“Daughters conceives of new symbols for black American struggle and resilience.”—Film Comment
The Wexner Center for the Arts is honored to host Julie Dash and the world premiere of the new restoration of her groundbreaking Daughters of the Dust on May 20 and 21 (Dash visits only on May 20). Dash will be joined by Melissa Harris-Perry, Elle.com editor-at-large, professor, author, and speaker for a postscreening Q&A.
Notes Wexner Center Director of Film/Video David Filipi, “Daughters of the Dust is one of the most important and significant films in the last quarter century of cinema. It’s a great thrill to bring Julie Dash back to the Wexner Center and for audiences to hear firsthand about the creation and legacy of this major work, the first US feature film made by an African American woman to see wide theatrical release.”
Set in the early 1900s, Daughters is a vivid portrait of Gullah Geechee culture—communities descended from enslaved Africans who settled along the coast and Sea Islands of South Carolina and Georgia. The film captures the last gathering of the Peazant family as the younger generation prepares to leave the island and their matriarch, Nana Peazant (Cora Lee Day), for the promise of the mainland. Featuring the stunning color cinematography of Arthur Jafa, who visited the Wex earlier this year. With Barbara O, Alva Rogers, and Trula Hoosier. The production design is by past Wexner Center Artist Residency Award recipient Kerry James Marshall.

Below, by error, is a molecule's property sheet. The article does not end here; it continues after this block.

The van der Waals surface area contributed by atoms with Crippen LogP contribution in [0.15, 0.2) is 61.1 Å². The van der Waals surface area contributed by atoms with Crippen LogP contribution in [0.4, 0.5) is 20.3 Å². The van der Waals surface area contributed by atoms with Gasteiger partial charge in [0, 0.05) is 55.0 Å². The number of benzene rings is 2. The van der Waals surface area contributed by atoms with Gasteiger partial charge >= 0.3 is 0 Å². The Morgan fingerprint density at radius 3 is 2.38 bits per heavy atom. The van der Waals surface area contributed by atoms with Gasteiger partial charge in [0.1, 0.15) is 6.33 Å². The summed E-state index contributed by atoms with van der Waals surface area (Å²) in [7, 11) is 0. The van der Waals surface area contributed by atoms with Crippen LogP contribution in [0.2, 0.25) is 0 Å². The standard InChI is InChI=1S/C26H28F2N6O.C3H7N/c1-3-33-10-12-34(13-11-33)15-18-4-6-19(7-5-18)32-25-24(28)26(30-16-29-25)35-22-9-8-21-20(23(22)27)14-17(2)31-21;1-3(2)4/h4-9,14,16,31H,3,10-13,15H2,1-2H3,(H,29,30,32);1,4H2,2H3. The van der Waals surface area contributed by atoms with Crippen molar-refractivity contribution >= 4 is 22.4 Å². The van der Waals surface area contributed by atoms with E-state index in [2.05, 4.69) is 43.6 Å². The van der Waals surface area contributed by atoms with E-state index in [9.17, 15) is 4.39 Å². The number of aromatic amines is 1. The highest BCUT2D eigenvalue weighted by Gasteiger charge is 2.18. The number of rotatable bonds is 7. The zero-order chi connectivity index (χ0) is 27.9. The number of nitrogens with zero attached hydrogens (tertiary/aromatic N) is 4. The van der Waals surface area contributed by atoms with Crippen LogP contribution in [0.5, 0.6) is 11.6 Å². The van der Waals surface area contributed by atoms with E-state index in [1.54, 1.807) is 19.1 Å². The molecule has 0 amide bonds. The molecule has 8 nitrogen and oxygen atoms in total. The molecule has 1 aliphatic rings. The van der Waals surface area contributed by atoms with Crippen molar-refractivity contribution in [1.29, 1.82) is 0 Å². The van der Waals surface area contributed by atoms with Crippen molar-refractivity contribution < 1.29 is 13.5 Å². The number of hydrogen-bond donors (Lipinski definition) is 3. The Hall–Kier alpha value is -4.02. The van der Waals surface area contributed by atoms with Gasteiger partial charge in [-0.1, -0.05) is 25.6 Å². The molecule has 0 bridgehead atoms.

Tickets are $9 for the general public and $7 for Wexner Center members, students, and seniors. A limited number of VIP tickets are available to attend an exclusive reception with Dash and Harris-Perry in the Wexner Center’s Performance Space following the Q&A on Friday. VIP tickets are $35 for the general public and $25 for Wexner Center members, students, and seniors.
Daughters of the Dust was restored from the original internegative at Modern VideoFilm by Cohen Film Collection. The final color grade was approved by cinematographer Arthur Jafa. Special thanks to the UCLA Film & Television Archive.